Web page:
July 30, 2007
Wright County cracks down on servers failing compliance checks
Now, workers who fail alcohol compliance checks will be charged
By Kristen Miller
With a 15 percent failure rate, Wright County law enforcement is cracking down on workers who fail alcohol compliance checks.
In past years, Wright County wasn’t charging those who served minors during compliance checks. Instead, the establishment would get penalized with a civil fine.
Wright County Sergeant Eric Leander works with the county on compliance checks and says they are now taking it to the next level.
“With a 20 percent failure rate in 2006, the numbers aren’t going down,” Leander said.
Now, if a server is caught selling to a minor (under the age of 21), they will be criminally charged with a gross misdemeanor; the same level as assault. This could mean a fine of as much as $3,000 and/or up to one year jail time.
The owner of the establishment also could get up to a $2,000 fine, 60-day license suspension, or revocation, depending on the city’s ordinance.
In Wright County, the highest fine is in Otsego, set at $2,000, and the lowest is in the city of Hanover, which is set at $100, according to Leander.
Leander also explained that the people who do the compliance checks are indeed minors, never use fake or out-of-state IDs, and don’t use trickery, such as disguising themselves.
Workers for off-sale liquor are only in noncompliance after money has been exchanged to an underage person. However, on-sale liquor is different in that a server is in noncompliance if the drink is in front of the person; no money needs to be exchanged, according to Jill Hylla of Wright County Public Health.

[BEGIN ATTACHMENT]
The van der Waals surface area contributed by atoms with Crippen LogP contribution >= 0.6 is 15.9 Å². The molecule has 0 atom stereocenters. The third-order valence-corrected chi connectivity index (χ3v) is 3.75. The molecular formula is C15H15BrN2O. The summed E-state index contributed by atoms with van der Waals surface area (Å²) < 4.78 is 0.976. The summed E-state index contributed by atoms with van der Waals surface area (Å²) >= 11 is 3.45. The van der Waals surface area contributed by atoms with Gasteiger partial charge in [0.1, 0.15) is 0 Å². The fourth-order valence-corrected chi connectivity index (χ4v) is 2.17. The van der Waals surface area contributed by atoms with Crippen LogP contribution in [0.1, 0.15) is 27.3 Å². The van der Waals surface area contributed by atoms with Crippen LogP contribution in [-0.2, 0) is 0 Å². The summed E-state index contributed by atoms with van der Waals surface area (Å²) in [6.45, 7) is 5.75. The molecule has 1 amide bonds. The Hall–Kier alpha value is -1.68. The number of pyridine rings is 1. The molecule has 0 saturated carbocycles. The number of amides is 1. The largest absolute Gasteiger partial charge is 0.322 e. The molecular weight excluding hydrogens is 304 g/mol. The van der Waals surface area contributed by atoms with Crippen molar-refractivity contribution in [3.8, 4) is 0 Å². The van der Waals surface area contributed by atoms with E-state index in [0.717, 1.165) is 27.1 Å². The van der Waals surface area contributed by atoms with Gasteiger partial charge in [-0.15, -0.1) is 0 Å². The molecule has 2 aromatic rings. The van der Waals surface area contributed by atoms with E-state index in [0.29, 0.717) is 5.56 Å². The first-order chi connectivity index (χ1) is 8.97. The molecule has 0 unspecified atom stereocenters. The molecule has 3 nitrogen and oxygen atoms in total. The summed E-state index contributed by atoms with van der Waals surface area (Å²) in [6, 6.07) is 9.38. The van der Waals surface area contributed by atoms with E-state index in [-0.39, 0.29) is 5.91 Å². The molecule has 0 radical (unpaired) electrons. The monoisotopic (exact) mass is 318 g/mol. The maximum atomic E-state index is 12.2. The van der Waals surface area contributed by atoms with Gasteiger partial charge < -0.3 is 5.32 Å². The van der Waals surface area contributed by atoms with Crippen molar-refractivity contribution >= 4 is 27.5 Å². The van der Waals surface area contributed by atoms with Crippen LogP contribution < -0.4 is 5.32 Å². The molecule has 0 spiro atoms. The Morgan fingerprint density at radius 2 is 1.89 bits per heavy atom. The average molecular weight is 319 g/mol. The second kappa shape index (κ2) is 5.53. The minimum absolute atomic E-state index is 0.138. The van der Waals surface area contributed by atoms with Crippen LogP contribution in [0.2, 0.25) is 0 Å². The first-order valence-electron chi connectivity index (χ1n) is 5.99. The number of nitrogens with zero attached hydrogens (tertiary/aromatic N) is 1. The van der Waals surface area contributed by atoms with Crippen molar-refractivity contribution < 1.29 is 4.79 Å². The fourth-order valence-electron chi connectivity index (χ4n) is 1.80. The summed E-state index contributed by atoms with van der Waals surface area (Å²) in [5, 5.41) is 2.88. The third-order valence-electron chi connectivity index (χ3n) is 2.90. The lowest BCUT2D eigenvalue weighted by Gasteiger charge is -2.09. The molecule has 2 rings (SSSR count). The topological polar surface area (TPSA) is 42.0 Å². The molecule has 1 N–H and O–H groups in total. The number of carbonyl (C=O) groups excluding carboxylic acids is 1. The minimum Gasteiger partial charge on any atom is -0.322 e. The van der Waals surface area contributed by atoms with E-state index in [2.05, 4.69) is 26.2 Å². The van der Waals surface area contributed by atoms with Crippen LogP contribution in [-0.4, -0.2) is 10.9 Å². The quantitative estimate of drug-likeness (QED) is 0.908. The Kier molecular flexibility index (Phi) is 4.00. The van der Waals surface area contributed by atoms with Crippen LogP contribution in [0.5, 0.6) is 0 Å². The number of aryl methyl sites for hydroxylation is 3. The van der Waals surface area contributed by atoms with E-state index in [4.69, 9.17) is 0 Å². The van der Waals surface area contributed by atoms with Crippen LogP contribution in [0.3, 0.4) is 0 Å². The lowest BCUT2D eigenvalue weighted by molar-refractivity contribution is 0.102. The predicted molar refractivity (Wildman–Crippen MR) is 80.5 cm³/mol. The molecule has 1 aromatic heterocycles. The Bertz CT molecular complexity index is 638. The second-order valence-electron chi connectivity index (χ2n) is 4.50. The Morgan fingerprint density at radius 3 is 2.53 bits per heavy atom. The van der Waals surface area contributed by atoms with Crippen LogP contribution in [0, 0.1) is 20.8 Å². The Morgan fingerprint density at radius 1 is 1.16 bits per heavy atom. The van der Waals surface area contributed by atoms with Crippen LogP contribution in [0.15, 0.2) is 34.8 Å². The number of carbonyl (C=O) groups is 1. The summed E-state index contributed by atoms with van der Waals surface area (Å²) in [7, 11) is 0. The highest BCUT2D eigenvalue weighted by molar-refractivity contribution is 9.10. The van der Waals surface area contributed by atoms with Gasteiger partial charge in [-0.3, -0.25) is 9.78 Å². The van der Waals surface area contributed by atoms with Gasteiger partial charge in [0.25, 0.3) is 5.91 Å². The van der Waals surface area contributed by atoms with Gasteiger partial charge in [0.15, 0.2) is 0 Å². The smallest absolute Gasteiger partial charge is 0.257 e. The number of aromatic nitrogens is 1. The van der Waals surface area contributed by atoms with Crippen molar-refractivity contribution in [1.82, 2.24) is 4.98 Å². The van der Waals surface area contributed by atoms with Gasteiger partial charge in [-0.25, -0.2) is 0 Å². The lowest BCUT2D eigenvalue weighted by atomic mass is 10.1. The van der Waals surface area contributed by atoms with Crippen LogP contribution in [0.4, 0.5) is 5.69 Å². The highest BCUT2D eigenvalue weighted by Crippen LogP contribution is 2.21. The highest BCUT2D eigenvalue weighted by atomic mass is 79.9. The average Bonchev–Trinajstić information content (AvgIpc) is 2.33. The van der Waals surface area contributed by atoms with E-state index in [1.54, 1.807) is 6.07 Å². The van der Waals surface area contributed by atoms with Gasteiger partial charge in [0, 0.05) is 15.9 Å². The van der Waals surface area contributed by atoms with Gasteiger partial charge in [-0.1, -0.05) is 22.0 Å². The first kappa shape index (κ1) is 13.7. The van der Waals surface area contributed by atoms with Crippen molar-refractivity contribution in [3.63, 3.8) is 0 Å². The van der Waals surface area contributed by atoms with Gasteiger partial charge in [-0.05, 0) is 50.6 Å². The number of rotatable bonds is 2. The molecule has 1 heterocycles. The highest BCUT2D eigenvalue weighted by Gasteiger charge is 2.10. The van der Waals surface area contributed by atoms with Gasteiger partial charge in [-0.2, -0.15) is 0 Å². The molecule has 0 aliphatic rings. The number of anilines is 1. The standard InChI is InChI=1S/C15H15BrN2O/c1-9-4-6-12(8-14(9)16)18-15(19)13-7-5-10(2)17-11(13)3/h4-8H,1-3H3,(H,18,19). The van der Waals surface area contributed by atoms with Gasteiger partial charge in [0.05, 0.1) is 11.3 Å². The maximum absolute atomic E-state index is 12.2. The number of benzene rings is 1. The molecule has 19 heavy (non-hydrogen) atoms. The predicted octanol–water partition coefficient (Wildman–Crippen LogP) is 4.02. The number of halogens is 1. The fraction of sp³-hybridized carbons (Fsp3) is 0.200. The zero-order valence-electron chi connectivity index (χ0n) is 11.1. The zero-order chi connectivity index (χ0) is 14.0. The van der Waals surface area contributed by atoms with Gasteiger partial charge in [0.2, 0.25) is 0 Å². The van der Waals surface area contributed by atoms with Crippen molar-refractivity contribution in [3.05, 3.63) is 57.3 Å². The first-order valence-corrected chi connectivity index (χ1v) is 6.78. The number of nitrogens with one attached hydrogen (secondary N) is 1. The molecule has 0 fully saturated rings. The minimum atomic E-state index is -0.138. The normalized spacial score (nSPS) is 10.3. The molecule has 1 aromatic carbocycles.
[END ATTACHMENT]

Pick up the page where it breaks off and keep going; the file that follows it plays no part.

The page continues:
Compliance checks are done twice a year and usually more if an establishment has failed.
The reason for the checks is to prevent alcohol from getting into the hands of minors, according to Hylla.
“It’s scary to think that if they failed the compliance check, how many other times they actually served a minor alcohol,” Hylla said.
How to stay in compliance
Wright County Public Health, in conjunction with the Wright County Sheriff’s Department, Minnesota Public Safety, and the Alcohol and Gambling Enforcement Division, offers an alcohol server awareness and training course.
The course, given at the Wright County Government Center in Buffalo, highlights the importance of checking identification to prevent underage drinking and now, a criminal offense.
It also gives advice for checking IDs, what to look for, and what to do in sticky situations.
“We want to work with people, we don’t want them to get into trouble,” said Hylla, who is one of the course educators.
Another alcohol training course is scheduled for September.
Some important tips to remember when serving or working in a liquor establishment:
• Look at IDs carefully. Check the date of birth and the photo to make sure the person is 21 years of age or older and that the photo corresponds with the person making the purchase. If a person is underage, the new Minnesota IDs will have “Under 21” above the photo in red (see above).
• Do not serve anyone without a form of ID, either a driver’s license, passport, or a state-issued identification card. This also includes clipped IDs without official paperwork issued within a reasonable amount of time.
• Have a guidebook with examples of out-of-state IDs for handy reference. Many fake IDs are made with other states on them. The guidebook is available either from a beer distributor or by calling (800) 227-8827.
• If there are minors in the establishment, watch them closely so that they aren’t drinking from someone else’s drink. The establishment is still liable.
• Purchase an ID scanner or age verification software. The scanner will allow visualization of the retro-flective loons and the state flower on the front of the new driver’s licenses.
• If presented a fake ID, don’t cut it up, for this is criminal damage to property. An employee does have the right to confiscate the fake ID and call law enforcement within 24 hours.